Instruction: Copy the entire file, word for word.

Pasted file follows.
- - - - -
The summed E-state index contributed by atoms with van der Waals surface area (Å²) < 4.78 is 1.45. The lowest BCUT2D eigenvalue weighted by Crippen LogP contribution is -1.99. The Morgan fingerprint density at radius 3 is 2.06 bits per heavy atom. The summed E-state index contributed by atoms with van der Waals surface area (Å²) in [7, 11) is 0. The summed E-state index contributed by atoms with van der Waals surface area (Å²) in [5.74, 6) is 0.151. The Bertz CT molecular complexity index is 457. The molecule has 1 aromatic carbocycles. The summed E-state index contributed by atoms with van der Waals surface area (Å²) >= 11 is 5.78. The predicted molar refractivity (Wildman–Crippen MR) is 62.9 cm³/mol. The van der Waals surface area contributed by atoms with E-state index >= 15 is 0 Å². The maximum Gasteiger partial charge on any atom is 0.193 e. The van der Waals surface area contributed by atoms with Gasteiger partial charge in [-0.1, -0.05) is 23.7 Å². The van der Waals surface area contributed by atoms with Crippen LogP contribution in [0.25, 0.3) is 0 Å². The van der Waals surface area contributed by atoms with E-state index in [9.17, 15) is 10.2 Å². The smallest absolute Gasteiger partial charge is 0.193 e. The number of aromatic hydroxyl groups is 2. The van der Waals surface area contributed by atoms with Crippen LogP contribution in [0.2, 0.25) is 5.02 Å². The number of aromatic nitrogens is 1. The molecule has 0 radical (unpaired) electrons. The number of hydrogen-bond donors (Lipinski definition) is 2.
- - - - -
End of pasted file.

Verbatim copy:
The summed E-state index contributed by atoms with van der Waals surface area (Å²) < 4.78 is 1.45. The lowest BCUT2D eigenvalue weighted by Crippen LogP contribution is -1.99. The Morgan fingerprint density at radius 3 is 2.06 bits per heavy atom. The summed E-state index contributed by atoms with van der Waals surface area (Å²) in [7, 11) is 0. The summed E-state index contributed by atoms with van der Waals surface area (Å²) in [5.74, 6) is 0.151. The Bertz CT molecular complexity index is 457. The molecule has 1 aromatic carbocycles. The summed E-state index contributed by atoms with van der Waals surface area (Å²) >= 11 is 5.78. The predicted molar refractivity (Wildman–Crippen MR) is 62.9 cm³/mol. The van der Waals surface area contributed by atoms with E-state index >= 15 is 0 Å². The maximum Gasteiger partial charge on any atom is 0.193 e. The van der Waals surface area contributed by atoms with Gasteiger partial charge in [-0.1, -0.05) is 23.7 Å². The van der Waals surface area contributed by atoms with Crippen LogP contribution in [0.25, 0.3) is 0 Å². The van der Waals surface area contributed by atoms with E-state index in [9.17, 15) is 10.2 Å². The smallest absolute Gasteiger partial charge is 0.193 e. The number of aromatic hydroxyl groups is 2. The van der Waals surface area contributed by atoms with Crippen LogP contribution in [0.2, 0.25) is 5.02 Å². The number of aromatic nitrogens is 1. The molecule has 0 radical (unpaired) electrons. The number of hydrogen-bond donors (Lipinski definition) is 2.